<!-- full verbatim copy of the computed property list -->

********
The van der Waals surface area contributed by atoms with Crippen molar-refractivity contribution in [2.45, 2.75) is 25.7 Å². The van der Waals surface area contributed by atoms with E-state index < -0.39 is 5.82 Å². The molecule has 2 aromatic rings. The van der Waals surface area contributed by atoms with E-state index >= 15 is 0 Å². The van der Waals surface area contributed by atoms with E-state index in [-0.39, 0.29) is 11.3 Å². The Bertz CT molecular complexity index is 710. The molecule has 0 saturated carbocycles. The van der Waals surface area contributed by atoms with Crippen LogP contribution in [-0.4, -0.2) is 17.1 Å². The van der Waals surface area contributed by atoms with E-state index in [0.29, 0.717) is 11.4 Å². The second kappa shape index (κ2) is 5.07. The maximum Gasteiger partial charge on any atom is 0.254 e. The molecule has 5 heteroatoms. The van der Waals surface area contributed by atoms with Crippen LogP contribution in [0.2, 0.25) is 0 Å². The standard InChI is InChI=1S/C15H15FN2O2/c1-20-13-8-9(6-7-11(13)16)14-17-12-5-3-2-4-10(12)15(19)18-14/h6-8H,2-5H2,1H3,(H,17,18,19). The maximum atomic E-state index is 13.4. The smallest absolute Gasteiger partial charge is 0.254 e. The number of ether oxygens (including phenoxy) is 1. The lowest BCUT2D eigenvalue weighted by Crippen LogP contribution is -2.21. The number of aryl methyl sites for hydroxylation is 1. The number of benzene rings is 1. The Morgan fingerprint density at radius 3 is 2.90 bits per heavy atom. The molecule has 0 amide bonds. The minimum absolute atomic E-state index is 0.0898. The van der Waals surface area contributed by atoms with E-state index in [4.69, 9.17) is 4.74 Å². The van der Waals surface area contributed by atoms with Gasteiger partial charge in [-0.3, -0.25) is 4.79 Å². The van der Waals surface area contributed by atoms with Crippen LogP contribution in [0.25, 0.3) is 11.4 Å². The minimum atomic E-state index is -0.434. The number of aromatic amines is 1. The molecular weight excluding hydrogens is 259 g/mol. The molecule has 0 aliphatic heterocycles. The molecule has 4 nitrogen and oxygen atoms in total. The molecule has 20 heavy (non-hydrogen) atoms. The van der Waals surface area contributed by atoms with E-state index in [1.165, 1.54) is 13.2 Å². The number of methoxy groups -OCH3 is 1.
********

The van der Waals surface area contributed by atoms with Crippen molar-refractivity contribution in [2.45, 2.75) is 25.7 Å². The van der Waals surface area contributed by atoms with E-state index < -0.39 is 5.82 Å². The molecule has 2 aromatic rings. The van der Waals surface area contributed by atoms with E-state index >= 15 is 0 Å². The van der Waals surface area contributed by atoms with E-state index in [-0.39, 0.29) is 11.3 Å². The Bertz CT molecular complexity index is 710. The molecule has 0 saturated carbocycles. The van der Waals surface area contributed by atoms with Crippen LogP contribution in [-0.4, -0.2) is 17.1 Å². The van der Waals surface area contributed by atoms with E-state index in [0.29, 0.717) is 11.4 Å². The second kappa shape index (κ2) is 5.07. The maximum Gasteiger partial charge on any atom is 0.254 e. The molecule has 5 heteroatoms. The van der Waals surface area contributed by atoms with Crippen LogP contribution in [0.2, 0.25) is 0 Å². The standard InChI is InChI=1S/C15H15FN2O2/c1-20-13-8-9(6-7-11(13)16)14-17-12-5-3-2-4-10(12)15(19)18-14/h6-8H,2-5H2,1H3,(H,17,18,19). The maximum atomic E-state index is 13.4. The smallest absolute Gasteiger partial charge is 0.254 e. The number of ether oxygens (including phenoxy) is 1. The lowest BCUT2D eigenvalue weighted by Crippen LogP contribution is -2.21. The number of aryl methyl sites for hydroxylation is 1. The number of benzene rings is 1. The Morgan fingerprint density at radius 3 is 2.90 bits per heavy atom. The molecule has 0 amide bonds. The minimum absolute atomic E-state index is 0.0898. The van der Waals surface area contributed by atoms with E-state index in [4.69, 9.17) is 4.74 Å². The van der Waals surface area contributed by atoms with Gasteiger partial charge in [-0.3, -0.25) is 4.79 Å². The van der Waals surface area contributed by atoms with Crippen LogP contribution in [0.25, 0.3) is 11.4 Å². The minimum atomic E-state index is -0.434. The number of aromatic amines is 1. The molecular weight excluding hydrogens is 259 g/mol. The molecule has 0 aliphatic heterocycles. The molecule has 4 nitrogen and oxygen atoms in total. The molecule has 20 heavy (non-hydrogen) atoms. The van der Waals surface area contributed by atoms with E-state index in [1.165, 1.54) is 13.2 Å². The number of methoxy groups -OCH3 is 1.